Young

Young

This year at the family cottage furnished by earlier generations we have found considerable satisfaction in getting rid of old foam pads and installing actual innerspring mattresses on guest beds. We have replaced rickety discolored plastic deck chairs with sleek and comfortable silver folding ones. But it was another story with a number of our camp staples.

Take towels. On a lake in Ontario, a heavy beach towel is not a good swimming towel. You want something thin enough to dry fast. We “swim” lots of times a day here, sort of the way Scandinavians regularly dive into cold water after a sauna. It’s the most refreshing feeling in the world. We don’t spend hours at it, but we want to grab a thin towel and use it repeatedly. Try looking for a thin towel these days. Modern towels just are not made that way. It takes an old towel. Towel robes are the same. They are lovely and luxuriant these days, heavy and thick. What I need here is a robe that dries quickly between swims. I need a robe that I can hang along the cottage wall, one short enough not to drag on the ground. So I use my mother’s old towel robe, holes and all, and a sturdy old thin towel.

Then there is the kitchen. Have you tried to buy a thin aluminum kettle these days? We have a gorgeous new thick kettle here, but it doesn’t get much use. We need a kettle not only for cooking but for boiling a lot of water, which without electricity is how we purify it. It’s pristine Georgian Bay water, yes, but you never know when the last otter swam by the intake hose. So, we boil. But that nice thick new kettle will not hold a gallon or two of water. And what it does hold won’t boil anytime soon. So we still use the kettle that was here in ’57 when my parents bought the camp. The entire outside of the kettle is black, I guess because it hung directly over a fire at some point, but we keep the inside clean as a whistle. You can boil corn in it, or make spaghetti sauce for a big crew, or boil water. It’s nice old aluminum, both sturdy and thin. So it’s ready in time for dinner. Then there is the thin wooden spoon I still use. My grandmother and mother made homemade bread with it too. New wooden spoons come thick and clunky, seemingly more for looks than use. So I love using the old one. It makes me wonder how seniors like me can stop worrying about externals and focus on using the thin sturdy parts of ourselves.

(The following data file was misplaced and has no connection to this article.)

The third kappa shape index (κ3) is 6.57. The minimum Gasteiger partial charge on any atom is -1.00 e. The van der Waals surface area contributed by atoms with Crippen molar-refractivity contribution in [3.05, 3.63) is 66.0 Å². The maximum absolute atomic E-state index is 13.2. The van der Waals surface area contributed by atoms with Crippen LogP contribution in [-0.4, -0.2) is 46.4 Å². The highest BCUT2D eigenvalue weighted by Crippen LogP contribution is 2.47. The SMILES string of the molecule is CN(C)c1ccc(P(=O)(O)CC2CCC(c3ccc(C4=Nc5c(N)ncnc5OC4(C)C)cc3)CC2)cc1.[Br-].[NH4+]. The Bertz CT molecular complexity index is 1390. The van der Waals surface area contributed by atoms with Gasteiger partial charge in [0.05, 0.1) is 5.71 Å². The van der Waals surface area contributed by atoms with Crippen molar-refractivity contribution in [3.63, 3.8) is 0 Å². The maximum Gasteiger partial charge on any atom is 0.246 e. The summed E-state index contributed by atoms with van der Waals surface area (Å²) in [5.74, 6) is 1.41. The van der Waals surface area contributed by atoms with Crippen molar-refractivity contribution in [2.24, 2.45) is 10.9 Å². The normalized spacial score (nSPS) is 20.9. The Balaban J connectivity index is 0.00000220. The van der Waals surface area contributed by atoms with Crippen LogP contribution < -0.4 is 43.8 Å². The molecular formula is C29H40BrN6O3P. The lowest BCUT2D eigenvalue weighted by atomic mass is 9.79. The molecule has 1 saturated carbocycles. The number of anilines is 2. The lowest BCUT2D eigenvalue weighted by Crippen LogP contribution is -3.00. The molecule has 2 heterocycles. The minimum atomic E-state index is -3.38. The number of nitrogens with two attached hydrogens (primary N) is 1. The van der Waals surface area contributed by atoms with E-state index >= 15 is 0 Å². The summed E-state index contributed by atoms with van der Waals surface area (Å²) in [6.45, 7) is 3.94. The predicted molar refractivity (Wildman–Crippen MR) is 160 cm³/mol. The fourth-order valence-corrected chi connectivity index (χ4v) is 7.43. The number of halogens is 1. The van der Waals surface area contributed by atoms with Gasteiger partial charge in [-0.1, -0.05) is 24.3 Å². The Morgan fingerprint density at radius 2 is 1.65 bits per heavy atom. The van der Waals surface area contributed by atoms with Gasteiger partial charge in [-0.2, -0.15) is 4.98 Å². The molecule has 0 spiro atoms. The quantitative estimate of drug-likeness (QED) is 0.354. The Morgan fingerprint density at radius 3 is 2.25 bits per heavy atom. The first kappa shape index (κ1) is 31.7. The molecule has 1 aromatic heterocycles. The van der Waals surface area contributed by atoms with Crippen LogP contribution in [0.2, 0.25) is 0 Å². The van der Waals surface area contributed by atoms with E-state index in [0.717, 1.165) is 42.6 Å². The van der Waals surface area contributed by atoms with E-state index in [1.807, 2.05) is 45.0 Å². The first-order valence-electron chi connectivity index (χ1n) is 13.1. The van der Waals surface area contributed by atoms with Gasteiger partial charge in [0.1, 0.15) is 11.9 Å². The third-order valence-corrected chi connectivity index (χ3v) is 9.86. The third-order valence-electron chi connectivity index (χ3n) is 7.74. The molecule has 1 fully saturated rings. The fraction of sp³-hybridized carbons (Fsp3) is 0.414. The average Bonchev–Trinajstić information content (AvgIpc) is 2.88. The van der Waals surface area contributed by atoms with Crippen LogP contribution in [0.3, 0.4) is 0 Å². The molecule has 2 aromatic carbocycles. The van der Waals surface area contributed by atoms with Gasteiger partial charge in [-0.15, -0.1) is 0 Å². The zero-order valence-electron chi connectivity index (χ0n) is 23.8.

Outboard motors are bigger these days too. Nothing thin about them—nor about the bill when you hit a rock with one, as I did recently. One comment I heard made it almost worth it. “A man doesn’t know what trouble is, until he gets himself a woman or an outboard motor,” remarked an old-timer. Admittedly, at our camp in lovely Georgian Bay, neither men nor women really know much trouble. But I miss the days when I could repair our old 10 horsepower motor myself, just by changing the thin little sheer pin.

Judy Young is a retired United Methodist pastor.

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